What Scares Me Most About Neha Rastogi’s Case

I was forwarded a news article on Neha Rastogi’s story with the caption “why read fiction when real life is equally disturbing”. Neha Rastogi worked with Apple at a fairly good position, she was married for 10 years and was abused right from the beginning. She now has a 3.5 year old daughter who has witnessed the husband’s violent behavior and would possibly be affected by it. What I read rattled me and I couldn’t read until the end. Then I got to know there is a video that she had recorded and presented as evidence. Oh my! I heard it and can’t get over her helpless voice saying “please don’t hit me.”

The first thing that comes to my mind is why would someone so successful and intelligent be willing to put herself through such torture on a daily basis? When someone with that kind of education, financial standing and social independence cannot break away from her abusive marriage, how do we expect any other woman to do the same? In the last few months I have come to know of 2 women who are in abusive marriages. One is staying because she just had a baby and fears the social stigma that will come with divorce. The other says with her average education she won’t be able to support her children’s current lavish lifestyle if she were to separate. I have tried to understand their reasons but they don’t seem convincing enough to me. Since I am not in their shoes I have tried rationalizing it in my head – maybe if they were more secure financially, maybe if they were stronger mentally, maybe….. What struck me most with this news is that when a person like Neha Rastogi took 10 years to finally take an action, how ordinary women would find the courage to raise their voice with their limited resources.

The husband is a beast, a monster in the garb of a human, a disgusting loathsome creature. What makes him worse than all uneducated men hitting their wives is that he is a man who is expected to have some civic sense because he is well educated and worked with the top notch professionals in a progressive country. Education is not just about academics, it also exposes you to finer things in life, makes you aware of the nuances of society and basic etiquette, teaches you to respect fellow individuals and disagreeing with grace, makes you a gentleman from a mere human being. It’s unfortunate to see that education and exposure didn’t teach any of this to the despicable Abhishek Gattani.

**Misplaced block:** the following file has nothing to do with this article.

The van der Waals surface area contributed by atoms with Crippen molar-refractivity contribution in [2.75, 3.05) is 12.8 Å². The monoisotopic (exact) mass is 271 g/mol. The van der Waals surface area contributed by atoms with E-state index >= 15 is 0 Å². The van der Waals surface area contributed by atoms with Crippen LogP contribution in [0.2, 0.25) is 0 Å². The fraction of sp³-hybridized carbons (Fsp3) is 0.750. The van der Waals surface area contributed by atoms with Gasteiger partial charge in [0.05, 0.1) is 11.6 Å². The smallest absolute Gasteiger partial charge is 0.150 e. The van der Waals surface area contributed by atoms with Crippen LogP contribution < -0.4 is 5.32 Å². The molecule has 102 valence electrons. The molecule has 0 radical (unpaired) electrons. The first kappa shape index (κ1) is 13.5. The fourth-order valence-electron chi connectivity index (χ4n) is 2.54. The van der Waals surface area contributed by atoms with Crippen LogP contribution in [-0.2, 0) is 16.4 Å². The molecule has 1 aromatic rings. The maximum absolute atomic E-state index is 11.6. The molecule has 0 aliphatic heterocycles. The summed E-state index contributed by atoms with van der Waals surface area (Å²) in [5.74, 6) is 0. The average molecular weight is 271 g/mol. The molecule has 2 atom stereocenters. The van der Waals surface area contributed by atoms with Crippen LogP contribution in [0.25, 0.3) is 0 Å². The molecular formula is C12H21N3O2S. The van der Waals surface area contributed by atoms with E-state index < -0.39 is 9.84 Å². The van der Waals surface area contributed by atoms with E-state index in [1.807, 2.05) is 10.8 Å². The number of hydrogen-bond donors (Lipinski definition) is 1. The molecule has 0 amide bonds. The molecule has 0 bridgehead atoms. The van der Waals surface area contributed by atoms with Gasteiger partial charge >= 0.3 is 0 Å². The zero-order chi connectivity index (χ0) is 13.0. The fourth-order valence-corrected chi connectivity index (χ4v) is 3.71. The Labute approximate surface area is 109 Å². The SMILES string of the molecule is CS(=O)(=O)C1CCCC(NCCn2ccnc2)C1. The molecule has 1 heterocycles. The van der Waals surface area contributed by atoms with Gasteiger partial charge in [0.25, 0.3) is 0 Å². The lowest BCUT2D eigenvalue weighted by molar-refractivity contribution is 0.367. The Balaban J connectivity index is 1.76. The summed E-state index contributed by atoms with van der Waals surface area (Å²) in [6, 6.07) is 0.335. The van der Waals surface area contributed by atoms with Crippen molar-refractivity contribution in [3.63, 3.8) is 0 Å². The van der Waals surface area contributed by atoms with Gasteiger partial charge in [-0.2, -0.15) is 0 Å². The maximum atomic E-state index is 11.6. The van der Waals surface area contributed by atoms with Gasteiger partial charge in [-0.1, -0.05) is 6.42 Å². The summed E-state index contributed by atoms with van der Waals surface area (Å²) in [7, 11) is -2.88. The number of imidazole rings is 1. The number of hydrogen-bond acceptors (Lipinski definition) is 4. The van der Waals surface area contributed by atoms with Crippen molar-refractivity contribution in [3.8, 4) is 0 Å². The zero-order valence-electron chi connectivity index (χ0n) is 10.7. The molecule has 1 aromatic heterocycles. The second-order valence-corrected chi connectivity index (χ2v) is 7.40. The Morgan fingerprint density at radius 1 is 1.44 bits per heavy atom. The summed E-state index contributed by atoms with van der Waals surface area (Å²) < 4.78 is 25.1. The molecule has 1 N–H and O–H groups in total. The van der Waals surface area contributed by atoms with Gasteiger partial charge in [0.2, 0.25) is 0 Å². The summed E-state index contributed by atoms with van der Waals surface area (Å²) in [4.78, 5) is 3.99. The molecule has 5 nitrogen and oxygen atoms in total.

Education also teaches one to be strong and independent, to understand what is right and acceptable and what’s not, to learn when to bear and when to quit. Neha Rastogi failed many aspiring girls by not using her education for THE most important thing it was supposed to do – to empower her to be in control of her own life. I can’t help but ponder over the whys and whats. Why did she tolerate it for so long, why did she not separate, why did she bear the beatings helplessly, why did she not oppose and hit back, what was she thinking  by bringing a  child in the picture, what made her so docile, what was the reason for her weakness and submission to the violence…. The questions bothering me are too many.

As I think about the possible reasons I wonder if maybe our culture is to be blamed for it. Are we teaching our daughters to be ‘just a little bit’ adjusting and submissive, and pumping egos of our sons ‘just a little bit’ just because they are born with a Y chromosome? Are we unconsciously giving them different toys to play with, enrolling them in different extra-curricular activities, expecting different behaviors from them and preparing them for different social roles? Is this what made Neha Rastogi suffer for so long before good sense prevailed?